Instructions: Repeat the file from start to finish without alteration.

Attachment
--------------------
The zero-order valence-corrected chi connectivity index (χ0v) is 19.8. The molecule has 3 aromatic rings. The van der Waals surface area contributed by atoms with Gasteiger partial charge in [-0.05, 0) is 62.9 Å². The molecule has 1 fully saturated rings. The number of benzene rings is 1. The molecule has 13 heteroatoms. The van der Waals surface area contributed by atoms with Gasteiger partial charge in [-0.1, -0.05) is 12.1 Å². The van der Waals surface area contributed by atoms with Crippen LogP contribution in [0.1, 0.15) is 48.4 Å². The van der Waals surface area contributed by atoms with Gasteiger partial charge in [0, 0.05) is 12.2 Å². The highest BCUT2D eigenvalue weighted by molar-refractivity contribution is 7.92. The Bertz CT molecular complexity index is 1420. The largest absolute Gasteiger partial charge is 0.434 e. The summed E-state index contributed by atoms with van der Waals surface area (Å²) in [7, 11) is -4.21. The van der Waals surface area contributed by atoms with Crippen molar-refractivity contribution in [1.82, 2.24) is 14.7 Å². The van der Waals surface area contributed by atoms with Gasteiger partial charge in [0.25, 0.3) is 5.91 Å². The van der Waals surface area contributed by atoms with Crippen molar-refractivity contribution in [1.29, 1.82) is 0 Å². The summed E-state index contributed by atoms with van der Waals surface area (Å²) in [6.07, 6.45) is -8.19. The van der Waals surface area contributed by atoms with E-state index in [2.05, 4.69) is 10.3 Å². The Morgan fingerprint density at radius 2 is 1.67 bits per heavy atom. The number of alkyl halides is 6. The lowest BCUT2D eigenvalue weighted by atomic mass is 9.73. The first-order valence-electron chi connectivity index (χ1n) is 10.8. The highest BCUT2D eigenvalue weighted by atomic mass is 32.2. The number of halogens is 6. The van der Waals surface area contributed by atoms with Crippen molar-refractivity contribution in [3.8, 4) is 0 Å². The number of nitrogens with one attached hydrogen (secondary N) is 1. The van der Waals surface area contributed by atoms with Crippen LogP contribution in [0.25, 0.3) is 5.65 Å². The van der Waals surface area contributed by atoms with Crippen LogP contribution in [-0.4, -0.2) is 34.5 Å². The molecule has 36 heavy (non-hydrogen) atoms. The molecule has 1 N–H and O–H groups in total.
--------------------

The zero-order valence-corrected chi connectivity index (χ0v) is 19.8. The molecule has 3 aromatic rings. The van der Waals surface area contributed by atoms with Gasteiger partial charge in [-0.05, 0) is 62.9 Å². The molecule has 1 fully saturated rings. The number of benzene rings is 1. The molecule has 13 heteroatoms. The van der Waals surface area contributed by atoms with Gasteiger partial charge in [-0.1, -0.05) is 12.1 Å². The van der Waals surface area contributed by atoms with Crippen LogP contribution in [0.1, 0.15) is 48.4 Å². The van der Waals surface area contributed by atoms with Gasteiger partial charge in [0, 0.05) is 12.2 Å². The highest BCUT2D eigenvalue weighted by molar-refractivity contribution is 7.92. The Bertz CT molecular complexity index is 1420. The largest absolute Gasteiger partial charge is 0.434 e. The summed E-state index contributed by atoms with van der Waals surface area (Å²) in [7, 11) is -4.21. The van der Waals surface area contributed by atoms with Crippen molar-refractivity contribution in [1.82, 2.24) is 14.7 Å². The van der Waals surface area contributed by atoms with Gasteiger partial charge in [0.25, 0.3) is 5.91 Å². The van der Waals surface area contributed by atoms with Crippen molar-refractivity contribution in [1.29, 1.82) is 0 Å². The summed E-state index contributed by atoms with van der Waals surface area (Å²) in [6.07, 6.45) is -8.19. The van der Waals surface area contributed by atoms with E-state index in [2.05, 4.69) is 10.3 Å². The Morgan fingerprint density at radius 2 is 1.67 bits per heavy atom. The number of alkyl halides is 6. The lowest BCUT2D eigenvalue weighted by atomic mass is 9.73. The first-order valence-electron chi connectivity index (χ1n) is 10.8. The highest BCUT2D eigenvalue weighted by atomic mass is 32.2. The number of halogens is 6. The van der Waals surface area contributed by atoms with Crippen molar-refractivity contribution in [3.8, 4) is 0 Å². The number of nitrogens with one attached hydrogen (secondary N) is 1. The van der Waals surface area contributed by atoms with Crippen LogP contribution in [0.25, 0.3) is 5.65 Å². The van der Waals surface area contributed by atoms with Crippen LogP contribution in [-0.4, -0.2) is 34.5 Å². The molecule has 36 heavy (non-hydrogen) atoms. The molecule has 1 N–H and O–H groups in total.